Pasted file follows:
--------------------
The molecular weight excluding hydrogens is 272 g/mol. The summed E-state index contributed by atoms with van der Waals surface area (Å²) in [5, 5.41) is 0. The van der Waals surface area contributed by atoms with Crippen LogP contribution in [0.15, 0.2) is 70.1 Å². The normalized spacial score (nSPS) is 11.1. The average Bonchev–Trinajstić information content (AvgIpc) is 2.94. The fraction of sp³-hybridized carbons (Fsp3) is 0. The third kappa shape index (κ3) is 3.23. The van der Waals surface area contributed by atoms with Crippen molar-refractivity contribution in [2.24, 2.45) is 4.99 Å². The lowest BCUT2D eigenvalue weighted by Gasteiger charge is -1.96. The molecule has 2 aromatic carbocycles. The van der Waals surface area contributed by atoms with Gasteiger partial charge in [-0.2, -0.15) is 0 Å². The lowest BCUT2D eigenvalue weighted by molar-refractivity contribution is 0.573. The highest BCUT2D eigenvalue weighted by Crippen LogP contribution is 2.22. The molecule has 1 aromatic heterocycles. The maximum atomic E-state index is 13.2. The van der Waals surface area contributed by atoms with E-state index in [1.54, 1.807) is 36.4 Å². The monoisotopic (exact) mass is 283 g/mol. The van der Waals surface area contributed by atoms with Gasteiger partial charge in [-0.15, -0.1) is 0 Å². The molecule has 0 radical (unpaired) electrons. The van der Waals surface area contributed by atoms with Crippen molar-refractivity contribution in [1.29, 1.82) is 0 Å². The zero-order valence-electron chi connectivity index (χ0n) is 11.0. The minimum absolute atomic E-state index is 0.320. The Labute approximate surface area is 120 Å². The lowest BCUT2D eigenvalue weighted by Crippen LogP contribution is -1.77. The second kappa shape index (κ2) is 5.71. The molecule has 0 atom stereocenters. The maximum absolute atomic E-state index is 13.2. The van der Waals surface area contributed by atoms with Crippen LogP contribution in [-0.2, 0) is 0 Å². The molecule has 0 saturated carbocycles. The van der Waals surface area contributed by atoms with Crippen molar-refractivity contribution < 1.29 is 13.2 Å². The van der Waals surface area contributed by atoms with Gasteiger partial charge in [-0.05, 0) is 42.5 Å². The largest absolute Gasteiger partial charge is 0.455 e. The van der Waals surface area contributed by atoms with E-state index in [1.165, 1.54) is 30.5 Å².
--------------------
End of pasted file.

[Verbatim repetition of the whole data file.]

The molecular weight excluding hydrogens is 272 g/mol. The summed E-state index contributed by atoms with van der Waals surface area (Å²) in [5, 5.41) is 0. The van der Waals surface area contributed by atoms with Crippen LogP contribution in [0.15, 0.2) is 70.1 Å². The normalized spacial score (nSPS) is 11.1. The average Bonchev–Trinajstić information content (AvgIpc) is 2.94. The fraction of sp³-hybridized carbons (Fsp3) is 0. The third kappa shape index (κ3) is 3.23. The van der Waals surface area contributed by atoms with Crippen molar-refractivity contribution in [2.24, 2.45) is 4.99 Å². The lowest BCUT2D eigenvalue weighted by Gasteiger charge is -1.96. The molecule has 2 aromatic carbocycles. The van der Waals surface area contributed by atoms with Gasteiger partial charge in [-0.2, -0.15) is 0 Å². The lowest BCUT2D eigenvalue weighted by molar-refractivity contribution is 0.573. The highest BCUT2D eigenvalue weighted by Crippen LogP contribution is 2.22. The molecule has 1 aromatic heterocycles. The maximum atomic E-state index is 13.2. The van der Waals surface area contributed by atoms with E-state index in [1.54, 1.807) is 36.4 Å². The monoisotopic (exact) mass is 283 g/mol. The van der Waals surface area contributed by atoms with Gasteiger partial charge in [-0.15, -0.1) is 0 Å². The molecule has 0 radical (unpaired) electrons. The van der Waals surface area contributed by atoms with Crippen molar-refractivity contribution in [1.29, 1.82) is 0 Å². The zero-order valence-electron chi connectivity index (χ0n) is 11.0. The minimum absolute atomic E-state index is 0.320. The Labute approximate surface area is 120 Å². The lowest BCUT2D eigenvalue weighted by Crippen LogP contribution is -1.77. The second kappa shape index (κ2) is 5.71. The molecule has 0 atom stereocenters. The maximum absolute atomic E-state index is 13.2. The van der Waals surface area contributed by atoms with Crippen LogP contribution in [-0.2, 0) is 0 Å². The molecule has 0 saturated carbocycles. The van der Waals surface area contributed by atoms with Crippen molar-refractivity contribution < 1.29 is 13.2 Å². The van der Waals surface area contributed by atoms with Gasteiger partial charge in [-0.05, 0) is 42.5 Å². The largest absolute Gasteiger partial charge is 0.455 e. The van der Waals surface area contributed by atoms with E-state index in [1.165, 1.54) is 30.5 Å².